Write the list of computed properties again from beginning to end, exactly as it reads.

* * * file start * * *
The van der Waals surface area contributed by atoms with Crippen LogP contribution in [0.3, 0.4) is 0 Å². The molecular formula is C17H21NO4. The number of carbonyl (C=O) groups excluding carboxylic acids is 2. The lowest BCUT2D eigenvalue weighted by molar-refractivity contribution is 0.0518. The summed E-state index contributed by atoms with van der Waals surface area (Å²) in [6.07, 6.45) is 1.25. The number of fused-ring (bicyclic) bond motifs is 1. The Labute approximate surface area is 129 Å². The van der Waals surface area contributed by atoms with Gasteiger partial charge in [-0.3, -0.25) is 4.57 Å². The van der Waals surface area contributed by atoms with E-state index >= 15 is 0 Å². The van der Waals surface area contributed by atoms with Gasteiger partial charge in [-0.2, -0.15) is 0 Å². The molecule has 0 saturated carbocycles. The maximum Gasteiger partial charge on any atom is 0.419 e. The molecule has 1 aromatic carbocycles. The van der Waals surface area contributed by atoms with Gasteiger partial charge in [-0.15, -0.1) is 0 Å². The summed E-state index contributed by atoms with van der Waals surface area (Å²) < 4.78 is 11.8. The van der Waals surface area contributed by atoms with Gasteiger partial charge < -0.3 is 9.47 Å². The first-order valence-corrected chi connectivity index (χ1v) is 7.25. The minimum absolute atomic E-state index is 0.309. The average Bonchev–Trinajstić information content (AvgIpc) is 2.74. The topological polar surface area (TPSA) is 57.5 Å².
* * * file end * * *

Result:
The van der Waals surface area contributed by atoms with Crippen LogP contribution in [0.3, 0.4) is 0 Å². The molecular formula is C17H21NO4. The number of carbonyl (C=O) groups excluding carboxylic acids is 2. The lowest BCUT2D eigenvalue weighted by molar-refractivity contribution is 0.0518. The summed E-state index contributed by atoms with van der Waals surface area (Å²) in [6.07, 6.45) is 1.25. The number of fused-ring (bicyclic) bond motifs is 1. The Labute approximate surface area is 129 Å². The van der Waals surface area contributed by atoms with Gasteiger partial charge in [-0.3, -0.25) is 4.57 Å². The van der Waals surface area contributed by atoms with E-state index >= 15 is 0 Å². The van der Waals surface area contributed by atoms with Gasteiger partial charge in [-0.2, -0.15) is 0 Å². The molecule has 0 saturated carbocycles. The maximum Gasteiger partial charge on any atom is 0.419 e. The molecule has 1 aromatic carbocycles. The van der Waals surface area contributed by atoms with Gasteiger partial charge in [-0.15, -0.1) is 0 Å². The summed E-state index contributed by atoms with van der Waals surface area (Å²) < 4.78 is 11.8. The van der Waals surface area contributed by atoms with Gasteiger partial charge < -0.3 is 9.47 Å². The first-order valence-corrected chi connectivity index (χ1v) is 7.25. The minimum absolute atomic E-state index is 0.309. The average Bonchev–Trinajstić information content (AvgIpc) is 2.74. The topological polar surface area (TPSA) is 57.5 Å².